Our graduate degrees are a highly selective, research-intensive program, offering an M.S. in applied psychological methods or clinical research methods and three doctoral areas of specialization: clinical, applied developmental, and psychometrics and quantitative psychology. Each of these programs is registered with the State of New York and is highly integrated, with our esteemed faculty serving in all programs.
For more information about Graduate-level Psychology, please visit our page on the Fordham website.
We have a highly competitive and selective admissions process to all three programs. Requirements for admission are a B.A. or B.S. from accredited university (or international equivalent) and GRE scores taken within the past 5 years. We highly value research experience, and we expect an undergraduate GPA of 3.5 (B+) or better for Ph.D. applicants and a 3.3 for Masters applicants, as well as upper-percentile GRE scores. In addition to research experience, most successful candidates also demonstrate some experience in the mental health/human services area(s), either on a paid or voluntary basis.
We solely admit full-time students working toward a Ph.D. degree. We award the M.A. degree as the first step in doctoral training in the three areas of specialization. Prospective students are expected to demonstrate substantial grounding in general psychology, as well as in their specialization.
- Resume: Up to two pages in length
- Official Transcripts: confirming prior degree conferral. Should be ordered at least one month prior to the application deadline. You may upload unofficial copies of your transcripts to your application while the Office of Admissions awaits receipt of your official transcripts.
- Official GRE Scores (Code #2259)
- Official GRE Subject Score: NOT required but strongly recommended, particularly for students who do not have a B.A. in psychology for the clinical and applied developmental programs.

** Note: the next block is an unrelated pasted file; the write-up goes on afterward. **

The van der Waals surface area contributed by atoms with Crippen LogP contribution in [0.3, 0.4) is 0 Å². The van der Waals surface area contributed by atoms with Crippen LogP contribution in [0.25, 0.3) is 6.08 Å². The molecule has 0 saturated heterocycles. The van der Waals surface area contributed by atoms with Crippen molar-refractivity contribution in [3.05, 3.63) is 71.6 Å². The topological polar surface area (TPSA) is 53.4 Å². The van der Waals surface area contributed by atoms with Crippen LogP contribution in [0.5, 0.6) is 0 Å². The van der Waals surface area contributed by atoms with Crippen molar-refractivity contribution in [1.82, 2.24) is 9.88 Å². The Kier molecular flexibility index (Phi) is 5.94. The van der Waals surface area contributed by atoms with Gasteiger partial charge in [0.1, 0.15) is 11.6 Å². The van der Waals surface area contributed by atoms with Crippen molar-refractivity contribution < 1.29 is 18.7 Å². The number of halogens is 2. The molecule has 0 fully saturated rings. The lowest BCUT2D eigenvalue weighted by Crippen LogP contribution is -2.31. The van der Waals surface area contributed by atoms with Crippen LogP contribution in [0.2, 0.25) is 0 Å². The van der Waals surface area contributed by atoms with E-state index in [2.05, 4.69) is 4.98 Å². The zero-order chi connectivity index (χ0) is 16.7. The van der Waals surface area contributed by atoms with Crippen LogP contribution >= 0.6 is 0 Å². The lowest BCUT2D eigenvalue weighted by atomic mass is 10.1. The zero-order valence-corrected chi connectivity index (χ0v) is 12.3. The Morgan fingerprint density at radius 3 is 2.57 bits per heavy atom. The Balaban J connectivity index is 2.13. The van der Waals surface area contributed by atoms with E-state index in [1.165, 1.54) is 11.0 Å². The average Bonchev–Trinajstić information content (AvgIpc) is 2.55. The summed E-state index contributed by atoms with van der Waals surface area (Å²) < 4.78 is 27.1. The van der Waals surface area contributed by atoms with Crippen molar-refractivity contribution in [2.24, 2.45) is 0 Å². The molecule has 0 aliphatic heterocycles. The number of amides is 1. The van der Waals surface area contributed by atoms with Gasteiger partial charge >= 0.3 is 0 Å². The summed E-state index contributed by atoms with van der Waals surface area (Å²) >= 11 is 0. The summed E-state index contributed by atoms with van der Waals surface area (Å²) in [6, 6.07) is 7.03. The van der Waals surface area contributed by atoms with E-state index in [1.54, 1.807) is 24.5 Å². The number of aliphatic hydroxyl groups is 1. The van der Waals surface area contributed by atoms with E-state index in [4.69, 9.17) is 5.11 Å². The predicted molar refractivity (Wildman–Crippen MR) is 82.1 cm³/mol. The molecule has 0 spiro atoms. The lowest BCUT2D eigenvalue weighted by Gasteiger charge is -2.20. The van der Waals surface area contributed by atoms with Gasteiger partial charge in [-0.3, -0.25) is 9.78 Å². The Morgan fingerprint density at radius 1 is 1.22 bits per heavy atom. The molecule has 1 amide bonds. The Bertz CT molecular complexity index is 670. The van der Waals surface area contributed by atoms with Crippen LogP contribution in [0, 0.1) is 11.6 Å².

- Statement of Intent: up to 500 words
- Writing Sample: 5 - 20 pages in length
- Three letters of Recommendation
- English Proficiency: International applicants whose native language is not English are required to complete and submit to GSAS prior to matriculation. Official TOEFL or IELTS scores should be sent directly by the testing service. A waiver can be requested based on your educational history at a U.S.-based institution and if the official language of your country of origin/nationality is English.
Clinical Psychology Placement
Students are admitted to the clinical program within the psychology department rather than to a faculty member's lab. However, students interested in working with a particular faculty member are strongly encouraged to indicate this interest in their admission materials, as the vast majority of students enter the program with a clearly identified mentor.
The clinical program also admits students who do not declare which faculty member would be their academic and/or research adviser as part of the admissions process. These students are free to select the faculty members most able to direct the research interest they cultivate during their first year. Students are welcome to work with another faculty member on their doctoral dissertation should their research interests change during their time in the program.
For more information about admissions to the Graduate School of Arts and Sciences, please visit their page on the Fordham website.
- Ph.D. in Clinical Psychology
- Ph.D. in Applied Developmental Psychology
- Ph.D. in Psychometrics and Quantitative Psychology
- M.S. in Clinical Research Methods
- M.S. in Applied Psychological Methods
- Program Evaluation Concentration
- Tests and Measures Concentration
PSYC 5060. SPIRITUALITY, HEALTH & ADJUST. (3 or 4 Credits)
Integrates psychology of health and psychology of religion. Introduces students to constructs, models, and research, emphasizing the relevance of spirituality to the adjustment process.
PSYC 5070. SPIRITUALITY&PSYCHOTHERA THEOR. (3 to 4 Credits)